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Uterine Prolapse

Uterine prolapse means your uterus has dropped from its position within the pelvis into your vagina. Normally, your uterus is held in place by the muscles and ligaments that make up your pelvic floor. Uterine prolapse results when pelvic floor muscles and ligaments weaken, providing inadequate support for the uterus. The uterus then descends into the vaginal canal.

Uterine prolapse most often affects postmenopausal women who've had one or more vaginal deliveries. Damage to supportive tissues incurred during pregnancy and childbirth plus the effects of gravity, loss of estrogen and repeated straining over the years can weaken pelvic floor muscles and lead to prolapse.

If you experience only mild uterine prolapse, treatment usually isn't needed. But if you experience discomfort or interruption of your lifestyle as a result of uterine prolapse, you might benefit from surgery to repair the prolapse, or you may elect to use a special supportive device (pessary), which is inserted into your vagina.

Pregnancy and trauma incurred during childbirth, particularly with large babies or after a difficult labor and delivery, are the main causes of muscle weakness leading to uterine prolapse. Loss of muscle tone associated with aging and reduced amounts of circulating estrogen after menopause also may contribute to uterine prolapse. In rare circumstances, uterine prolapse may be caused by a tumor in the pelvic cavity.

Genetics also may play a role. Women of Northern European descent have a higher incidence of uterine prolapse than do women of Asian and African descent.

Risk Factor:
Certain factors may increase your risk of uterine prolapse:
  • One or more pregnancies and vaginal births
  • Giving birth to a large baby
  • Increasing age
  • Frequent heavy lifting
  • Chronic coughing
  • Frequent straining during bowel movements
Some conditions, such as obesity, chronic constipation and chronic obstructive pulmonary disorder (COPD), can place a strain on the muscles and connective tissue in your pelvis and may play a role in the development of uterine prolapse.

When to seek medical advice:
If you develop any signs and symptoms of uterine prolapse — such as a feeling of fullness in your vagina or pain during intercourse — or if you also are experiencing difficulties urinating or having bowel movements, seek medical attention.

Uterine prolapse varies in severity. You may have mild uterine prolapse and experience no signs or symptoms. Or you could have moderate to severe uterine prolapse. If that's the case, you may experience the following:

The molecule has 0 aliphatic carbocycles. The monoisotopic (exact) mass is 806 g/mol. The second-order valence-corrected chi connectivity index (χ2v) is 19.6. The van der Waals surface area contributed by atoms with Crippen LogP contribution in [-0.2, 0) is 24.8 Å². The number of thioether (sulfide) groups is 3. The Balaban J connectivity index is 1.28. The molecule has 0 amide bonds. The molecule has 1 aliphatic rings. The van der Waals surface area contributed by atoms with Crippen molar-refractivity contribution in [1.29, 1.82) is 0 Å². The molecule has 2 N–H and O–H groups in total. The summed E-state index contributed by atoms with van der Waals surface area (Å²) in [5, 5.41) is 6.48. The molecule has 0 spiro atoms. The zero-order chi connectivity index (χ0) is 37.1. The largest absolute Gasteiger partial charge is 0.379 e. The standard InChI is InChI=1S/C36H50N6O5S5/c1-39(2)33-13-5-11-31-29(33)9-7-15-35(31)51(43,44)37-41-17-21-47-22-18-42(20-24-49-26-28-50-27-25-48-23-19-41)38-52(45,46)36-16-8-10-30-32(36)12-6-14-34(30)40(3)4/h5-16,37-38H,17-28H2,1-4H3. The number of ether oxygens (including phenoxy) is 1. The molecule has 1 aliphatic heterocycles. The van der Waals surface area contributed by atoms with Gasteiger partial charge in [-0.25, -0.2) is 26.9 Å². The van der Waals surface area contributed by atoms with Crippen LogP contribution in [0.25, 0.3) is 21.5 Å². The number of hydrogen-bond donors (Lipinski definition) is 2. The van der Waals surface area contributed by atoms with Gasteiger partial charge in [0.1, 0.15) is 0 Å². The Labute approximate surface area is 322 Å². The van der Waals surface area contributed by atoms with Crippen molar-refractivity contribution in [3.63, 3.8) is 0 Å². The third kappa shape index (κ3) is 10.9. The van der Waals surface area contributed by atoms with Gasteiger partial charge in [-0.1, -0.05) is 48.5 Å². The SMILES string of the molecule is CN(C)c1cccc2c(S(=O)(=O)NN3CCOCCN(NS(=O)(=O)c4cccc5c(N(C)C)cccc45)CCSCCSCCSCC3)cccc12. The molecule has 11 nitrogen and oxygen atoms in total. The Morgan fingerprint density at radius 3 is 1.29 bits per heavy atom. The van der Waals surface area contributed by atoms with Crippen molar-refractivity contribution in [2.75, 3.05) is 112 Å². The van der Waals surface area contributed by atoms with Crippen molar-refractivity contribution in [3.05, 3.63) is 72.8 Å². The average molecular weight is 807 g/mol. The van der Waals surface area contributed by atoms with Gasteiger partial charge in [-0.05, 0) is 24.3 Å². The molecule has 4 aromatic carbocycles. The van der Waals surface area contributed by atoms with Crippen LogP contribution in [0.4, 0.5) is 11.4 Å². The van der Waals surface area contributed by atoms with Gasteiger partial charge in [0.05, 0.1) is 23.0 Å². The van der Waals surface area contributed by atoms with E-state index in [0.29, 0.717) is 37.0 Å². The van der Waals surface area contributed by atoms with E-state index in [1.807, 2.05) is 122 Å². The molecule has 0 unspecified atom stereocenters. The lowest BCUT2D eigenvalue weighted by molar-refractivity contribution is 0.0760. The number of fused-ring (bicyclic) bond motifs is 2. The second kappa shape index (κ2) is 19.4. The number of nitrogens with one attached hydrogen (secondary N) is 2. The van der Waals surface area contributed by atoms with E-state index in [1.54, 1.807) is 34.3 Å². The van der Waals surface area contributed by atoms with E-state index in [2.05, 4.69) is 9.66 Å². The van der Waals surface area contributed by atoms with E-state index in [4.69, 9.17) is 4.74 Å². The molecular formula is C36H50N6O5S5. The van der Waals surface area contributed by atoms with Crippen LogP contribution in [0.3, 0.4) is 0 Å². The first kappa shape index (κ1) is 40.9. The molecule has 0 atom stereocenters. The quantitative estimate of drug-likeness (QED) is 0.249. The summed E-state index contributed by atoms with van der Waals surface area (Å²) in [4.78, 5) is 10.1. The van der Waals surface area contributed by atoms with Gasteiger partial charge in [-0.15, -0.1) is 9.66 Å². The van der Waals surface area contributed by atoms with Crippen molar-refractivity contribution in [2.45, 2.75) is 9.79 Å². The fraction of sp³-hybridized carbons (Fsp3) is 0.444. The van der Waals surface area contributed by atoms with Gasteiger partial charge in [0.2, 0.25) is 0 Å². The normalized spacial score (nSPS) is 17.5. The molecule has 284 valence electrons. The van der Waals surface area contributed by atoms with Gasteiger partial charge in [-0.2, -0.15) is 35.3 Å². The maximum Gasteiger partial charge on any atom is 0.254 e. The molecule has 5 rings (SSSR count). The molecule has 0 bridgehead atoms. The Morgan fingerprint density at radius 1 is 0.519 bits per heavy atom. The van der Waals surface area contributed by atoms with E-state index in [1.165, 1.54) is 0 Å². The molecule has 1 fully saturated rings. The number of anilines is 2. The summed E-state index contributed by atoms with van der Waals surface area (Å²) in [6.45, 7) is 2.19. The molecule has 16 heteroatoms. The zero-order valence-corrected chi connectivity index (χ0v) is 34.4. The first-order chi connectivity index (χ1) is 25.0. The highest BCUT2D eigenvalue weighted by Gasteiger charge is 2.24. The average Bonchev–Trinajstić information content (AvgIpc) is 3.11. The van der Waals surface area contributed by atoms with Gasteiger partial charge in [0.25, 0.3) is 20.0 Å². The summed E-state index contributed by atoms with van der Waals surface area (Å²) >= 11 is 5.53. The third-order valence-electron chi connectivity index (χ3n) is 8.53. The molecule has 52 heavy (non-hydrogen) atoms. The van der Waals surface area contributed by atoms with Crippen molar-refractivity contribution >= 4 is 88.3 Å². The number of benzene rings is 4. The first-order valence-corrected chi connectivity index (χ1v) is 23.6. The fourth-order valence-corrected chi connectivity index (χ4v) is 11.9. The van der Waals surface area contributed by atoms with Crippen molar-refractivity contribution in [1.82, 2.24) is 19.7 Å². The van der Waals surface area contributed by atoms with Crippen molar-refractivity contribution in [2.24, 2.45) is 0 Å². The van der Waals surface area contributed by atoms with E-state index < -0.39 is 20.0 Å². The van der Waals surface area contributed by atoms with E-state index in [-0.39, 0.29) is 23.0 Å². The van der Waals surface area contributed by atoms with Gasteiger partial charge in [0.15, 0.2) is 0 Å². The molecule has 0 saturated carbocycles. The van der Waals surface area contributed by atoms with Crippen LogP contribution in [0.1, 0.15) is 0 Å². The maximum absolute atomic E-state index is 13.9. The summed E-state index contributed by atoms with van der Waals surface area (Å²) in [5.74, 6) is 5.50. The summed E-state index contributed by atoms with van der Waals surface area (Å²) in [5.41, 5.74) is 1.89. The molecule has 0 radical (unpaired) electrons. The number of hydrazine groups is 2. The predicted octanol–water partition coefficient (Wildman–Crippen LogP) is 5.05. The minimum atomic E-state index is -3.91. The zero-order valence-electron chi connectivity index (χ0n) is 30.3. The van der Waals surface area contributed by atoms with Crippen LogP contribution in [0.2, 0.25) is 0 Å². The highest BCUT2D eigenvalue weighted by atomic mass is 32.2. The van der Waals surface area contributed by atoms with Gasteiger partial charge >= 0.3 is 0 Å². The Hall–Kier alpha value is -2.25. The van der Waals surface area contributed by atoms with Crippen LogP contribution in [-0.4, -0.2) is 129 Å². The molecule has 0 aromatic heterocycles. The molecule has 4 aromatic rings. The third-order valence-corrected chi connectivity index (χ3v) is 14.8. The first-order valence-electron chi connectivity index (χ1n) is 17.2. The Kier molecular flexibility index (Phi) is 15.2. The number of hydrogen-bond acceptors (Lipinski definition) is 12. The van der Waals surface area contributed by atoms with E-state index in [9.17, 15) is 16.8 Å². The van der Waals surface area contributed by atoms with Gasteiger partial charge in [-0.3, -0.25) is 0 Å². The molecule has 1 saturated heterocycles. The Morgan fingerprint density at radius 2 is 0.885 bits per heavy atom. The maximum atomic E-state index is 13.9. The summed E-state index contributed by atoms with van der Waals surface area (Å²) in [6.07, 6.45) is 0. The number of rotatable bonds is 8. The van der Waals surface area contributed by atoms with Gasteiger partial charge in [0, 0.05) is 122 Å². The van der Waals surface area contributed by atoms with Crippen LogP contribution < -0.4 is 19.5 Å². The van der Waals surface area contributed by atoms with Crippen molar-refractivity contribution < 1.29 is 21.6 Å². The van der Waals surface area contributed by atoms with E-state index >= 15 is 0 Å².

• Sensation of heaviness or pulling in your pelvis
  • Pain during intercourse
  • Something protruding from your vagina
  • Low back pain
Some women who have uterine prolapse describe feeling as if they're sitting on a small ball or as if something is falling out of their vagina. Symptoms tend to be less bothersome in the morning — after a long period of lying down — and worsen as the day goes on.

Diagnosing uterine prolapse requires a pelvic examination. You may be referred to a doctor who specializes in conditions affecting the female reproductive tract (gynecologist). The doctor will ask about your medical history, including how many pregnancies and vaginal deliveries you've had. He or she will perform a complete pelvic examination to check for signs of uterine prolapse. You may be examined while lying down and also while standing. Sometimes imaging tests, such as ultrasound or magnetic resonance imaging (MRI), might be performed to further evaluate the uterine prolapse.

In severe cases of uterine prolapse, you may develop sores (ulcers) in your vagina where the fallen uterus rubs against your skin and the thin skin lining your vaginal walls is exposed outside of your body. In rare cases, infection is a possibility.

Also associated with uterine prolapse is prolapse of other pelvic organs, including your bladder and rectum. A prolapsed bladder bulges into the front part of your vagina, causing a cystocele that can lead to difficulty in urinating and increased risk of urinary tract infections. A prolapsed rectum causes a rectocele, which often leads to uncomfortable constipation and possibly hemorrhoids.

Losing weight, stopping smoking and getting proper treatment for contributing medical problems, such as lung disease, may slow the progression of uterine prolapse.

If you have very mild uterine prolapse, either without symptoms or with symptoms that aren't terribly bothersome, no treatment is necessary. However, you may continue to lose uterine support, which could require future treatment.